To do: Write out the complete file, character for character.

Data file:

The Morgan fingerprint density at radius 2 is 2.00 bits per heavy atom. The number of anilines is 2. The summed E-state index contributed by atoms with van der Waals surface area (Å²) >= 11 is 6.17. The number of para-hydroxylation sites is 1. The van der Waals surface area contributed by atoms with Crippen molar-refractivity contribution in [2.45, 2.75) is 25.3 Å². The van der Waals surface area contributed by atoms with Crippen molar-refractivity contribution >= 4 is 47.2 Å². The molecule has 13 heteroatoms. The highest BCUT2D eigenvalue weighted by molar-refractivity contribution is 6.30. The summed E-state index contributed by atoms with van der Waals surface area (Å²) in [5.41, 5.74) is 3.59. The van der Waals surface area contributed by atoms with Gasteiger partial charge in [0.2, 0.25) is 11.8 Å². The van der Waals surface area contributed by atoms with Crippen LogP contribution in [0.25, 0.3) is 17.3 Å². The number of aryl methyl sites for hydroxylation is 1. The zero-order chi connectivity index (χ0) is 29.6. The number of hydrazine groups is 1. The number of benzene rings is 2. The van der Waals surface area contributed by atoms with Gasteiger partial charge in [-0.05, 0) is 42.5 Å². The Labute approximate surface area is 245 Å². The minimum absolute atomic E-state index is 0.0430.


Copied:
The Morgan fingerprint density at radius 2 is 2.00 bits per heavy atom. The number of anilines is 2. The summed E-state index contributed by atoms with van der Waals surface area (Å²) >= 11 is 6.17. The number of para-hydroxylation sites is 1. The van der Waals surface area contributed by atoms with Crippen molar-refractivity contribution in [2.45, 2.75) is 25.3 Å². The van der Waals surface area contributed by atoms with Crippen molar-refractivity contribution >= 4 is 47.2 Å². The molecule has 13 heteroatoms. The highest BCUT2D eigenvalue weighted by molar-refractivity contribution is 6.30. The summed E-state index contributed by atoms with van der Waals surface area (Å²) in [5.41, 5.74) is 3.59. The van der Waals surface area contributed by atoms with Gasteiger partial charge in [0.2, 0.25) is 11.8 Å². The van der Waals surface area contributed by atoms with Crippen LogP contribution in [0.25, 0.3) is 17.3 Å². The number of aryl methyl sites for hydroxylation is 1. The zero-order chi connectivity index (χ0) is 29.6. The number of hydrazine groups is 1. The number of benzene rings is 2. The van der Waals surface area contributed by atoms with Gasteiger partial charge in [-0.05, 0) is 42.5 Å². The Labute approximate surface area is 245 Å². The minimum absolute atomic E-state index is 0.0430.